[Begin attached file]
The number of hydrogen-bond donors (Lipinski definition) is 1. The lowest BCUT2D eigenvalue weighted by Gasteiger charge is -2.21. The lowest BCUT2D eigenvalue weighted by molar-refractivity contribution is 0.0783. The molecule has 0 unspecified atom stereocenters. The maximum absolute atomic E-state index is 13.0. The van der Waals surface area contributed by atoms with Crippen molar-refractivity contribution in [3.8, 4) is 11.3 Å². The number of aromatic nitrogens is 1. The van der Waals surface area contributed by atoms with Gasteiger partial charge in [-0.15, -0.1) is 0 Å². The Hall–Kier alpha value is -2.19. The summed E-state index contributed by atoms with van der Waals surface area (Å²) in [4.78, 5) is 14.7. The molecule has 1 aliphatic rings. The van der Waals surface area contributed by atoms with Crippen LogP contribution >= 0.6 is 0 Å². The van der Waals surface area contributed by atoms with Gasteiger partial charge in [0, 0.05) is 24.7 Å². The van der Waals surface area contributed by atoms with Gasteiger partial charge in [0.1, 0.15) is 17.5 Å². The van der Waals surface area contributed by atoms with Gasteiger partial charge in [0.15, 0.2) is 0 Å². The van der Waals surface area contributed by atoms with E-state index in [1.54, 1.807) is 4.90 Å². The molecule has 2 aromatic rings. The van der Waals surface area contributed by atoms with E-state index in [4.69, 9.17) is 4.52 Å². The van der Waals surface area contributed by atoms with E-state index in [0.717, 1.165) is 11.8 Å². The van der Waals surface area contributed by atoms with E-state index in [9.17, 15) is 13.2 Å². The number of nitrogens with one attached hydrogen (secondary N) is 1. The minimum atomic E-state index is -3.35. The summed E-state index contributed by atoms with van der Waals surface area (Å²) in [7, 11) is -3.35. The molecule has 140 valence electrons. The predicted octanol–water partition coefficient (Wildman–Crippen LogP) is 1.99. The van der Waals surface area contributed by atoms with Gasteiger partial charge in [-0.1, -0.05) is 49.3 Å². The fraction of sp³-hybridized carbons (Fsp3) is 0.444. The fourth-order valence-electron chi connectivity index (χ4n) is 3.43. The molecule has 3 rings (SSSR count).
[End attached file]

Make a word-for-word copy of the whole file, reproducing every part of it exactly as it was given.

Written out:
The number of hydrogen-bond donors (Lipinski definition) is 1. The lowest BCUT2D eigenvalue weighted by Gasteiger charge is -2.21. The lowest BCUT2D eigenvalue weighted by molar-refractivity contribution is 0.0783. The molecule has 0 unspecified atom stereocenters. The maximum absolute atomic E-state index is 13.0. The van der Waals surface area contributed by atoms with Crippen molar-refractivity contribution in [3.8, 4) is 11.3 Å². The number of aromatic nitrogens is 1. The van der Waals surface area contributed by atoms with Gasteiger partial charge in [-0.15, -0.1) is 0 Å². The Hall–Kier alpha value is -2.19. The summed E-state index contributed by atoms with van der Waals surface area (Å²) in [4.78, 5) is 14.7. The molecule has 1 aliphatic rings. The van der Waals surface area contributed by atoms with Crippen LogP contribution >= 0.6 is 0 Å². The van der Waals surface area contributed by atoms with Gasteiger partial charge in [0, 0.05) is 24.7 Å². The van der Waals surface area contributed by atoms with Gasteiger partial charge in [0.1, 0.15) is 17.5 Å². The van der Waals surface area contributed by atoms with Gasteiger partial charge in [0.15, 0.2) is 0 Å². The van der Waals surface area contributed by atoms with E-state index in [1.54, 1.807) is 4.90 Å². The molecule has 2 aromatic rings. The van der Waals surface area contributed by atoms with E-state index in [4.69, 9.17) is 4.52 Å². The van der Waals surface area contributed by atoms with E-state index in [0.717, 1.165) is 11.8 Å². The van der Waals surface area contributed by atoms with E-state index in [9.17, 15) is 13.2 Å². The number of nitrogens with one attached hydrogen (secondary N) is 1. The minimum atomic E-state index is -3.35. The summed E-state index contributed by atoms with van der Waals surface area (Å²) in [7, 11) is -3.35. The molecule has 140 valence electrons. The predicted octanol–water partition coefficient (Wildman–Crippen LogP) is 1.99. The van der Waals surface area contributed by atoms with Gasteiger partial charge in [-0.1, -0.05) is 49.3 Å². The fraction of sp³-hybridized carbons (Fsp3) is 0.444. The fourth-order valence-electron chi connectivity index (χ4n) is 3.43. The molecule has 3 rings (SSSR count).